The catalog itself is a piece of art and the estimates of 1-2 million € modest apparently for some of the pieces from the Michel Périnet collection of African and Oceanian art, sold at Christie’s Paris by François de Ricqlès on June 23. Well known for his expertise as an auctioneer, Ricqlès was President of Christie’s France from 2010 to 2019 after performing the record sale of Hubert Goldet‘s collection in June 2001. He has now become an adviser, but picks up the hammer from time to time when the objects are exceptional. Michel Périnet started collecting Art Nouveau and René Lalique from his boutique on rue Danielle Casanova. Then he collected Pont Aven painters and Art décos furniture: his dragons armchair designed by Eileen Gray went on to have a life of its own when they hit the ceiling at the Yves Saint Laurent sale. He was very influenced by the couturier and collector Jacques Doucet.
I read the catalog with great interest especially since I had never heard of this exceptional jeweler who started collecting African art by accident in London in 1967 and soon became one of the cherished clients of Alain de Monbrison, Lance Entwistle and other great experts. You don’t need to know much about African art, when you are confronted with such exceptional pieces and the 61 items in the auction are all duly described and explained by numerous art historians including Bernard Dulon. All three galleries are located one hundred meters from each other in the Latin quarter. Only one piece in the sale is Latin American, the figure of Xipe Totec which comes from Vera Cruz, Mexico. Another one, a Yup’ik mask comes from Alaska.
The “beast-man” Luba mask, is so rare that only ten of them have been recovered and their function is enigmatic. It could have played a role in men’s initiatory rituals. A Fang Head which belonged to Maurice de Vlaminck had not been seen since 1930. A Kota mask can be spotted on pictures in Jacques Doucet’s apartment. It was hanging next to Les Demoiselle d’Avignon by Picasso. Pierre Loti’s Mahongwe is here as is the Baga Nimba shoulder mask from Guinea estimated 800 000 to 1 200 000€. Helena Rubinstein’s Dan mask from the Ivory Coast is also part f the auction as is the Rapa dance paddle from Easter Island, which could have been acquired in 1774 by Captain Cook. These were “sweet potato fetishes” intended to protect the tuberous roots from drought and insects.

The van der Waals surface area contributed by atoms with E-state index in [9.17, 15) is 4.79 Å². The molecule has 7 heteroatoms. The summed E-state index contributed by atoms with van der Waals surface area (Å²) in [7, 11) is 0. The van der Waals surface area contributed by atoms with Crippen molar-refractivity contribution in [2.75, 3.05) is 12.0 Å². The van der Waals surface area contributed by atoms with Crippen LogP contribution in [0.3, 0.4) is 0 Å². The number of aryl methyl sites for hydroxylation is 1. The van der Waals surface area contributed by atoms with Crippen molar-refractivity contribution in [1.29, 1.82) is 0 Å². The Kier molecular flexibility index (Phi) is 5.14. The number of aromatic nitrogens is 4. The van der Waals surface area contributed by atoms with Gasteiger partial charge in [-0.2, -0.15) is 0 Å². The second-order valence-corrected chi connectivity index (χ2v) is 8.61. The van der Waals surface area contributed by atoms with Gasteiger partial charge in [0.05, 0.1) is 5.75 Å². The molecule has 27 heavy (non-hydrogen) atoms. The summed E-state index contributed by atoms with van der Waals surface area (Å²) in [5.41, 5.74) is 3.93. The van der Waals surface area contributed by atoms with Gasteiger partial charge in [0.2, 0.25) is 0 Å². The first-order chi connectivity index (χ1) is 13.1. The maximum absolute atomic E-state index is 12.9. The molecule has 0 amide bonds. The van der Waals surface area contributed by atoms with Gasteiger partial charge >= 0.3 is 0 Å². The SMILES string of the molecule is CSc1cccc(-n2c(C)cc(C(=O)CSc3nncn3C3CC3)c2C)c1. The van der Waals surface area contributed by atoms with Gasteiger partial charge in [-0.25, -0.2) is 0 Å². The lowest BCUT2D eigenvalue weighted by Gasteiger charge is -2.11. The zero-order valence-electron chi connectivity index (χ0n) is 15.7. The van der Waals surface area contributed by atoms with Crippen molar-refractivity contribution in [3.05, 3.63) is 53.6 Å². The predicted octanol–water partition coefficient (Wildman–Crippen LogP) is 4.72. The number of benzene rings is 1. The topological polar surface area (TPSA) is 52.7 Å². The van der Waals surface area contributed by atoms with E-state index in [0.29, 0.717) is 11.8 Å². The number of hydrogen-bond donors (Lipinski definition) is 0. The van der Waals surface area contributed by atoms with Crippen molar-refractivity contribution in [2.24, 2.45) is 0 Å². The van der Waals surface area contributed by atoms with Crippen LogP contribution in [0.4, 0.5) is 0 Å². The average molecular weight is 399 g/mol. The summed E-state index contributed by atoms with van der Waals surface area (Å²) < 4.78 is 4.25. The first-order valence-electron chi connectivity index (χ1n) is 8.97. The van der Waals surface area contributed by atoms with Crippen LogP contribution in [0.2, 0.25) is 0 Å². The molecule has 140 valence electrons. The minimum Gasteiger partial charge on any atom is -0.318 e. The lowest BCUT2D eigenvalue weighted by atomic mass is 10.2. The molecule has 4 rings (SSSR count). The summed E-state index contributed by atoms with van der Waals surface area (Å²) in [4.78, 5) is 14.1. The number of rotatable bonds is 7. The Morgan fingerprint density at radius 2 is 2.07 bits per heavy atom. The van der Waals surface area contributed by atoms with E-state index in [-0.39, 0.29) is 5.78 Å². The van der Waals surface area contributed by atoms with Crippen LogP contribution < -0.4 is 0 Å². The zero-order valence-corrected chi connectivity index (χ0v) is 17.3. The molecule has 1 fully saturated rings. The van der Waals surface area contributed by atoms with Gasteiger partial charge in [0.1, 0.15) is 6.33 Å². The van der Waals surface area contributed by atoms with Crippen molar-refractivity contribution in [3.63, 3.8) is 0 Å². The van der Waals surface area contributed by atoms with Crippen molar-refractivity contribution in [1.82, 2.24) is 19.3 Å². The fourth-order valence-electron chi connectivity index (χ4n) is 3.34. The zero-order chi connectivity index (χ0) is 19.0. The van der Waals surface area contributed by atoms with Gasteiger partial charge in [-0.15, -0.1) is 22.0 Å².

Musée du quai Branly Jacques Chirac has accustomed us to exceptional exhibitions but the accumulation and the quality of the items put at auctioneer are especially exciting.
A shield from the Salomon islands is visually very pleasing with its mother of pearl decor. Most known similar items are kept in museum’s collections. And the bibliography of each piece is very complete and one learns part of the history of Africa through the texts. There are a few more modest items like the Hopi Kachina Doll from Arizona (lot 29) and a Iatmu mask from Papua, New Guinea or a Barava Plaque from Choiseul Island in the Solomon Islands. (25 000€)
The sale will take place at 4 pm French time on June 23, at Christie’s, 9 avenue Matignon and the exhibition is from Saturday 19 to Wednesday 23 June.
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